Irresistible Evidence Under Federal Rule 26(c): Proving Annoyance, Embarrassment, and Undue Burden

Recording of a 90-minute CLE video webinar with Q&A

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Conducted on Tuesday, November 15, 2022

Recorded event now available

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Course Materials

This CLE webinar will discuss how to get a court's attention in a discovery dispute and prove (or disprove) annoyance, embarrassment, and undue burden for Federal Rule of Civil Procedure 26(c) and corresponding state court rules. The panel will discuss the evidence needed beyond boilerplate recitals, what degree of annoyance, embarrassment, or burden justifies judicial intervention, and what moves judges to grant relief. The panel will also discuss the use of special masters.


Parties in federal court (in most states) are entitled to discovery of nonprivileged matter relevant to any party's claim or defense and proportional to the needs of the case. But can litigants make respondents create records or analyses of raw data or the other side?

A court can prevent or limit pretrial discovery to protect the party or person from whom it is sought from annoyance, embarrassment, oppression, or undue burden or expense. Since most discovery is usually unwelcome, vigorous debate continues over what constitutes excessive annoyance, embarrassment, oppression, undue burden or expense, the necessary burdens of proof, and the quality of evidence required to obtain relief.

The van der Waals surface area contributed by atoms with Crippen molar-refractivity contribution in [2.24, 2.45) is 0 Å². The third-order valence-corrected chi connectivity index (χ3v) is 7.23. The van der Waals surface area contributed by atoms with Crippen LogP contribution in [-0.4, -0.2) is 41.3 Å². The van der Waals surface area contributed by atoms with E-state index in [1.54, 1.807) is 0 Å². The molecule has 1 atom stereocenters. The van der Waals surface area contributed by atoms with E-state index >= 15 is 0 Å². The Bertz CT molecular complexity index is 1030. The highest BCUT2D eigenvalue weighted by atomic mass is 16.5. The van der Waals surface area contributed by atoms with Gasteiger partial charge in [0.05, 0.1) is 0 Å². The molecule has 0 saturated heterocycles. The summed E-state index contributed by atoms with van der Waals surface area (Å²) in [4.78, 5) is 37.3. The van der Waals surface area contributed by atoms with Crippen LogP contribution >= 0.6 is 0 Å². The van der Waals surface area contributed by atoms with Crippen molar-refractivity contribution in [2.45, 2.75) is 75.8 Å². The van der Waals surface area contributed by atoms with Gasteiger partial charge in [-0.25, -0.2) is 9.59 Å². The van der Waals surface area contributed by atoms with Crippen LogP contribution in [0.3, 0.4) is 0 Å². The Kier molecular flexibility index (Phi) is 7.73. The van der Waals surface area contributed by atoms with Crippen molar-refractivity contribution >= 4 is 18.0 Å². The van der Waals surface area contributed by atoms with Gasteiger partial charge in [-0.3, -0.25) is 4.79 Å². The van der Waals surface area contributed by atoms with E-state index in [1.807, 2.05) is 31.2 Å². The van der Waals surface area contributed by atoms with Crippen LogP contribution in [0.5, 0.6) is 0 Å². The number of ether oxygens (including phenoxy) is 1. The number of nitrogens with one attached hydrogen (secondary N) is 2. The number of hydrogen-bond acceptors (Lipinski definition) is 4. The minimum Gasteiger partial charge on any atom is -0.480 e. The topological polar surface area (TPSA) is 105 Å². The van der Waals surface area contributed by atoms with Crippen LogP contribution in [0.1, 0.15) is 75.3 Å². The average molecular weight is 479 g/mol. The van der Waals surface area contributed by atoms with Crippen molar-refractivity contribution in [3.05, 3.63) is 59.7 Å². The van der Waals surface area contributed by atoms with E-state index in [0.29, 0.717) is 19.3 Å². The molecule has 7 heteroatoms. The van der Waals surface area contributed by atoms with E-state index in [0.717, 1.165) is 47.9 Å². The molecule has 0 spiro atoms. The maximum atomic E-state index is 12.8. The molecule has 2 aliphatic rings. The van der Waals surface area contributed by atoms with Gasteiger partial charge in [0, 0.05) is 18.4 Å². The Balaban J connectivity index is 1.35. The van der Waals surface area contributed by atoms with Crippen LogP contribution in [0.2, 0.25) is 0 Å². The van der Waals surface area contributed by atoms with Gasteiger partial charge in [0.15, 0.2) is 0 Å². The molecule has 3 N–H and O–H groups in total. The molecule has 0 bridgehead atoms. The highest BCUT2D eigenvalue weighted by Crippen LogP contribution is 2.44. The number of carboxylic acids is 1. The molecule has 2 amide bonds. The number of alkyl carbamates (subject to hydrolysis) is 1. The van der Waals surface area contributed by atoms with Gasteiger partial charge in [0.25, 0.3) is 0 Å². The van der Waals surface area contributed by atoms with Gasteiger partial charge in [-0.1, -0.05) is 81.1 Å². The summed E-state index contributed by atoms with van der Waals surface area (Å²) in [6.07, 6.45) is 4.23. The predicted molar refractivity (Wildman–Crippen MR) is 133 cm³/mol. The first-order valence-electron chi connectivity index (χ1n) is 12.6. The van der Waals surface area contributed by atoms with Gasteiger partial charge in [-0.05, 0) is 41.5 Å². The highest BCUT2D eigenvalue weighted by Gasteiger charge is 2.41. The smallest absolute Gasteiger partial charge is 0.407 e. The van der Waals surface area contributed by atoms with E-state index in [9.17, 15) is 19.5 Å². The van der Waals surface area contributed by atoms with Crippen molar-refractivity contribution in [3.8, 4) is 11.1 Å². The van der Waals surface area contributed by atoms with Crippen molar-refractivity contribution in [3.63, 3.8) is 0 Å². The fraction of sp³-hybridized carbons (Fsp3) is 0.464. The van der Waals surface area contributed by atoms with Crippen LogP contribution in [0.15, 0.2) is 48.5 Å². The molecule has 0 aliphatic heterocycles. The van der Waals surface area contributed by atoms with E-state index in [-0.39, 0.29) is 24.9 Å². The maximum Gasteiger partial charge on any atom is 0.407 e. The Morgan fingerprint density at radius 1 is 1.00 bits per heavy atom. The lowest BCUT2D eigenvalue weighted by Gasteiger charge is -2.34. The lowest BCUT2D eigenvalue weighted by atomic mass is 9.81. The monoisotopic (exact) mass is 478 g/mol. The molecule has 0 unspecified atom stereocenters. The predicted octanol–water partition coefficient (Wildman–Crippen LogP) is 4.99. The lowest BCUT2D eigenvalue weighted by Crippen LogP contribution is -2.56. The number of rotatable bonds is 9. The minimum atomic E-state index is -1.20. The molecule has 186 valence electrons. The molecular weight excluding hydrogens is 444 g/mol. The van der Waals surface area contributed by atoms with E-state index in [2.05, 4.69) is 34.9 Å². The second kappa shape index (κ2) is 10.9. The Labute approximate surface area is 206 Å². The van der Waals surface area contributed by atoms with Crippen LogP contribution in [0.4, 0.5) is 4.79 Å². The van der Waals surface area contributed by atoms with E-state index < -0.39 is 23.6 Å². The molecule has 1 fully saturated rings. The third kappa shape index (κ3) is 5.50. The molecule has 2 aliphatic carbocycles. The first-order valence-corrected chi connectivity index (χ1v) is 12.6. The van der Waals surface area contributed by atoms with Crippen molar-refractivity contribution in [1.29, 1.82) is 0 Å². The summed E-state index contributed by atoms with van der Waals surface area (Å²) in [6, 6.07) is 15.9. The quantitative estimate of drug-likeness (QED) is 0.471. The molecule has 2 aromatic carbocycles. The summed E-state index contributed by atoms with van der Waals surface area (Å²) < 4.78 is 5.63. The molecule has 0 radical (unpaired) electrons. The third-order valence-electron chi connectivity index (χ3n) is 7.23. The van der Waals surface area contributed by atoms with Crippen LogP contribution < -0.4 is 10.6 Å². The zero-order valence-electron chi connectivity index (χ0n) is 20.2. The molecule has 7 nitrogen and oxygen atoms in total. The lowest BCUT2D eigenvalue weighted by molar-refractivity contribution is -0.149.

Since courts hear complaints routinely, counsel must be able to capture the court's attention with concrete arguments supported by data and evidence.

Listen as this esteemed panel of litigators discusses what is required to prove or disprove that discovery subjects the subject to annoyance, embarrassment, oppression, or undue burden or expense sufficient to modify the general rules of production.



  1. Relevant legal standards
  2. Evidence that captures the court's attention
    1. Undue burden or expense
    2. Trade secret or other confidential research, development, or commercial information
    3. Annoyance
    4. Embarrassment
    5. Oppression
  3. Cost shifting and sanctions


The panel will review these and other issues:

  • What is particularized harm?
  • What is excessive annoyance, oppression, or embarrassment?
  • How is undue burden measured?
  • Must a respondent create new records or compile data?


Broz, Kristen
Kristen W. Broz

Fox Rothschild

Ms. Broz centers her practice on complex litigation, with an emphasis on class action, antitrust and mass torts. She...  |  Read More

Fradette, Jacquelyn
Jacquelyn E. Fradette

Sidley Austin

Ms. Fradette is a complex civil litigator who represents clients in all areas of trial litigation. Her experience...  |  Read More

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